Syria claims it remains committed to destroying its chemical weapons arsenal by the middle of this year, despite missing another deadline on Wednesday.
The delay is being blamed by officials loyal to Syrian President Bashar al-Assad on the ongoing war with anti-regime militants and comes despite an international agreement brokered in September last year to avert a US strike, mooted in the aftermath of a chemical attack in east Damascus that killed hundreds and drew global outrage.
Less than 5 percent of Syria’s chemical arsenal, thought to total more than 1,300 tonnes, has been shipped out for destruction. By now, more than 90 percent should have been surrendered, according to a time line prescribed by the UN and the Organisation for the Prohibition of Chemical Weapons.
Neither body would comment on Wednesday, saying the situation “spoke for itself.”
US Secretary of State John Kerry warned earlier this week that there would be “consequences” if the terms of the deal were not honored. The agreement had stipulated that all 500 tonnes of “category two” chemicals were to have been moved to the port of Latakia on Syria’s northwest coast by Wednesday. Another 700 tonnes should have left the country by Dec. 31.
Russia, which was instrumental in brokering the deal, played down the delays and said Syria would still move out a large quantity of chemicals by the end of this month.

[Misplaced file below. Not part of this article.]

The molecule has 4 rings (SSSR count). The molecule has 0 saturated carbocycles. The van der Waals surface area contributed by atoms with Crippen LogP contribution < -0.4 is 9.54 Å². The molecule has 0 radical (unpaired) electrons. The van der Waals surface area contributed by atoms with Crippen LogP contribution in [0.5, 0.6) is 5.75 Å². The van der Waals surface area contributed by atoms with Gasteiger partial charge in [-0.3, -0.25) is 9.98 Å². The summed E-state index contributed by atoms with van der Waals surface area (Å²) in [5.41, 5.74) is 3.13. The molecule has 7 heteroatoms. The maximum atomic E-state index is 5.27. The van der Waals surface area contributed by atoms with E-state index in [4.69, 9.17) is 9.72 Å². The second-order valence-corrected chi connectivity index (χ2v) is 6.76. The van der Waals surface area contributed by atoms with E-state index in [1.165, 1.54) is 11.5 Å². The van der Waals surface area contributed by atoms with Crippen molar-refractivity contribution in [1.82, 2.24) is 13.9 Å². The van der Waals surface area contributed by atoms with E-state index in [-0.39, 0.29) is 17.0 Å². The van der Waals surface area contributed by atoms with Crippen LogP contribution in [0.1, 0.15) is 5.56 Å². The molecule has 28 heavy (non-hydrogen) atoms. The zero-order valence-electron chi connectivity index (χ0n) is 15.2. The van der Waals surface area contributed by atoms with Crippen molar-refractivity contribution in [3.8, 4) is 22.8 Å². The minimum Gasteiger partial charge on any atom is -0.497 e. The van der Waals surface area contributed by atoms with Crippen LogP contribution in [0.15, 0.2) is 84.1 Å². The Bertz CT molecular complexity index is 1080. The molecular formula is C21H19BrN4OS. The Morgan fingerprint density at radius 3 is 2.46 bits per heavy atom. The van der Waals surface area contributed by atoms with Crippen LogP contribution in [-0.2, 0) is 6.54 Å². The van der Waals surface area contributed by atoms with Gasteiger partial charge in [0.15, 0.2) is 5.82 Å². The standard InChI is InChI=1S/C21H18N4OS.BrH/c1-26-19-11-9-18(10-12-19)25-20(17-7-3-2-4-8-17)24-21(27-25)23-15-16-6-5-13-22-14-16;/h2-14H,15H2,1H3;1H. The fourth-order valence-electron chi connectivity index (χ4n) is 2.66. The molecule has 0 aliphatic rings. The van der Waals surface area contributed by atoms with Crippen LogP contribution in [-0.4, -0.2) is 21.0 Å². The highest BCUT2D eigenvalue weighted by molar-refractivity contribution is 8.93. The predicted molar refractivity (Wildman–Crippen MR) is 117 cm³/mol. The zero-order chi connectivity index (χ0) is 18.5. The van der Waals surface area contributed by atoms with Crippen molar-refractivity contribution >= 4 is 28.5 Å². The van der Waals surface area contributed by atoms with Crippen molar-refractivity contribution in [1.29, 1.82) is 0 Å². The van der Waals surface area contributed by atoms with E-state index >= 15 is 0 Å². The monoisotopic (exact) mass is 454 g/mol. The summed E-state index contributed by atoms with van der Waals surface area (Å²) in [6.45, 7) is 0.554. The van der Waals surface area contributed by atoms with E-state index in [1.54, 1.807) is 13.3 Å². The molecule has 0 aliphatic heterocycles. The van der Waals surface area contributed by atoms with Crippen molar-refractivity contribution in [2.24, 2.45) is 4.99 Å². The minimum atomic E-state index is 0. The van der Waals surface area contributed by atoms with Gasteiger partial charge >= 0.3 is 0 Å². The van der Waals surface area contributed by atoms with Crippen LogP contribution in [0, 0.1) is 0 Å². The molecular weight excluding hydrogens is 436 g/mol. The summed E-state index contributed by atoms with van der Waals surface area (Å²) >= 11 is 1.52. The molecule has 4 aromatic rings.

The issue of Syria’s chemical weapons, one of the largest arsenals anywhere in the world, has been one of the most contentious themes of the civil war, which is now nearing a fourth year and showing no signs of slowing down.
After face-to-face talks in Geneva, Switzerland, last week failed to yield any substantive concessions, Russia said regime officials would attend a second round scheduled to resume on Monday. However, hopes of a diplomatic breakthrough appear dim as fighting continues to rage in several parts of the country, particularly Aleppo.
Activists in Syria’s largest city claim that more than 1,200 people have been killed there since the first day of the Geneva summit on Jan. 22. Aleppo’s high toll has been caused by internecine fighting between rebel groups and a daily barrage of high explosive bombs, filled with shrapnel and fuel, dropped from helicopters high above the city that wreak massive destruction on neighborhoods below.
Medics in Aleppo claim that 15 children sheltering in a mosque were killed early on Wednesday when one such bomb struck the building. It was reportedly being used as a school. Kerry said the regime was attempting to boost its battlefield standing before another Geneva round.
“Each and every day that the barrel-bombing of Aleppo continues, the [al-]Assad regime reminds the world of its true colors,” Kerry said in a statement. “It is the latest barbaric act of a regime that has committed organized, wholesale torture, used chemical weapons, and is starving whole communities by blocking delivery of food to Syrian civilians in urgent need. Given this horrific legacy, the Syrian people would never accept as legitimate a government including [al-]Assad.”
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